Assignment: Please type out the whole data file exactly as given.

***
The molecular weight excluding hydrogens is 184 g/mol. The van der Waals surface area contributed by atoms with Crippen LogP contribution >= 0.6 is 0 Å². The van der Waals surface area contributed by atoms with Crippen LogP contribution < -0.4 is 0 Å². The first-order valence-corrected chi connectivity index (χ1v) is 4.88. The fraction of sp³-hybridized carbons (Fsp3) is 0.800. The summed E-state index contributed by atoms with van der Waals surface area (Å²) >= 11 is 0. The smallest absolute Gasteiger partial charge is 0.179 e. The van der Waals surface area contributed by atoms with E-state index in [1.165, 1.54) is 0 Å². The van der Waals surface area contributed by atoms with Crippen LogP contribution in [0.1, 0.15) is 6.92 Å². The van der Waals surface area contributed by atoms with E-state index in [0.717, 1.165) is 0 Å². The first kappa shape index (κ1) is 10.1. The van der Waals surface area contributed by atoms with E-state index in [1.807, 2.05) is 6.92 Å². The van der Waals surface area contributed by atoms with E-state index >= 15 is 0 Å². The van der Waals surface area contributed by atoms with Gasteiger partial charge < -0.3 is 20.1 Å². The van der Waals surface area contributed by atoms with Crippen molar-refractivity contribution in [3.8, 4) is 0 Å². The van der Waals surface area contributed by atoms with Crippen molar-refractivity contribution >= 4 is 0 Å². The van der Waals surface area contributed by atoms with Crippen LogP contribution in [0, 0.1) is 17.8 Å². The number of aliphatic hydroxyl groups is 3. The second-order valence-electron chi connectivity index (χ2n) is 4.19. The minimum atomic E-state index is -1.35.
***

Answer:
The molecular weight excluding hydrogens is 184 g/mol. The van der Waals surface area contributed by atoms with Crippen LogP contribution >= 0.6 is 0 Å². The van der Waals surface area contributed by atoms with Crippen LogP contribution < -0.4 is 0 Å². The first-order valence-corrected chi connectivity index (χ1v) is 4.88. The fraction of sp³-hybridized carbons (Fsp3) is 0.800. The summed E-state index contributed by atoms with van der Waals surface area (Å²) >= 11 is 0. The smallest absolute Gasteiger partial charge is 0.179 e. The van der Waals surface area contributed by atoms with E-state index in [1.165, 1.54) is 0 Å². The van der Waals surface area contributed by atoms with Crippen LogP contribution in [0.1, 0.15) is 6.92 Å². The van der Waals surface area contributed by atoms with E-state index in [0.717, 1.165) is 0 Å². The first kappa shape index (κ1) is 10.1. The van der Waals surface area contributed by atoms with E-state index in [1.807, 2.05) is 6.92 Å². The van der Waals surface area contributed by atoms with E-state index >= 15 is 0 Å². The van der Waals surface area contributed by atoms with Gasteiger partial charge < -0.3 is 20.1 Å². The van der Waals surface area contributed by atoms with Crippen molar-refractivity contribution in [3.8, 4) is 0 Å². The van der Waals surface area contributed by atoms with Crippen molar-refractivity contribution >= 4 is 0 Å². The van der Waals surface area contributed by atoms with Crippen LogP contribution in [0, 0.1) is 17.8 Å². The number of aliphatic hydroxyl groups is 3. The second-order valence-electron chi connectivity index (χ2n) is 4.19. The minimum atomic E-state index is -1.35.